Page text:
In recent decades, the public engagement of academics has increased enormously: the results of academic research are often shared with the public via the media and blogs; academics are interviewed on radio and television shows; and they publish popular books for non-specialist readers, while social media reaches a wide audience instantly.
Though some old-fashioned academics may still live in an ivory tower, many others are more or less enthusiastic “inhabitants” of the web. But this new level of engagement is producing problems and conflicts for which many academics are ill-prepared.
Harms of hype
Some of these problems arise from the communication of research: over-hyped and out-of-context claims may be harmful or misleading.
Claims of sex differences in the brain, for instance, are reported in the media, often in ways that downplay how small the reported effects actually are. And when – as often happens – the effects fail to be replicated, these latest results are not reported.
Many people come to have the impression that “science” has shown the brains of men and women differ in ways that affect cognition, while scientists themselves recognise that any such claim is, at the very least, controversial. They know very well that subsequent research may often reverse the results of a study, but the public may give excessive credence to single studies. And there’s evidence that the negative stereotypes that are thereby reinforced are harmful to women.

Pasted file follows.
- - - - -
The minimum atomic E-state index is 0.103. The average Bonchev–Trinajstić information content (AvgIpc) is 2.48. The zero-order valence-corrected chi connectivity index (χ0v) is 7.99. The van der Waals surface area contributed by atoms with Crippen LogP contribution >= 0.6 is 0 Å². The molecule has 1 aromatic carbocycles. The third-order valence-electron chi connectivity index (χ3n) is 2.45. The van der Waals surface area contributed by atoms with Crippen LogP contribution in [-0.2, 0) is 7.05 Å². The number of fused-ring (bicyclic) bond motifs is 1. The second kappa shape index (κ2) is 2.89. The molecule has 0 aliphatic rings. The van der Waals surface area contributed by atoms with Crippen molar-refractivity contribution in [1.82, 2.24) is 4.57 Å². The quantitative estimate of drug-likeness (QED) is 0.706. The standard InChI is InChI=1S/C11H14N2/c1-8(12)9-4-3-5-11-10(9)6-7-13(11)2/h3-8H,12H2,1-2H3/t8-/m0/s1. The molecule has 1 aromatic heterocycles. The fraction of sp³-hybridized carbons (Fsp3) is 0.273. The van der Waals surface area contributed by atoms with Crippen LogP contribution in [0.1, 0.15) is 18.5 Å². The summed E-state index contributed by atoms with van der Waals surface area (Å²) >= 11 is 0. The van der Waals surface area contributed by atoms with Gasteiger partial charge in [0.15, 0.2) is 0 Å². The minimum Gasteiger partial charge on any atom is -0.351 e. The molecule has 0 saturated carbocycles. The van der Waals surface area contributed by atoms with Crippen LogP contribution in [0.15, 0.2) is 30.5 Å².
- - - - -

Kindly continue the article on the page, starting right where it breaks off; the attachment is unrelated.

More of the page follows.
In the age of the internet, negative effects may be greater than ever, because so many people can be reached in such a short time. Even if a research paper receives little or no media coverage, it may be tweeted, linked to on Facebook and come to the attention of thousands.
At the same time, universities are under pressure to show that their research is relevant to a broader public (in fact, funding may depend on showing this) and put pressure on academics to share their research.
Bad research and bad communication of research can cause harms to the broader public and to particular groups (think not only of reporting of spurious gender differences, but of Andrew Wakefield’s now discredited paper on the supposed link between autism and vaccines). But miscommunication can cause harm to academics, too.
A case study
In February 2012, one of us, together with Alberto Giubilini, published the article After birth abortion, why should the baby live? in the Journal of Medical Ethics. The paper dealt with the issue of personhood and with what the authors called “after-birth abortion”.
The philosophical core of the arguments was not entirely new as similar views had been expressed by a number of philosophers, including Michael Tooley, Peter Singer and Jeff McMahan, among others. The main point developed in the paper was that if killing foetuses may be considered morally permissible because they don’t possess personhood in a morally relevant sense, then killing newborns should be considered morally permissible on the same grounds.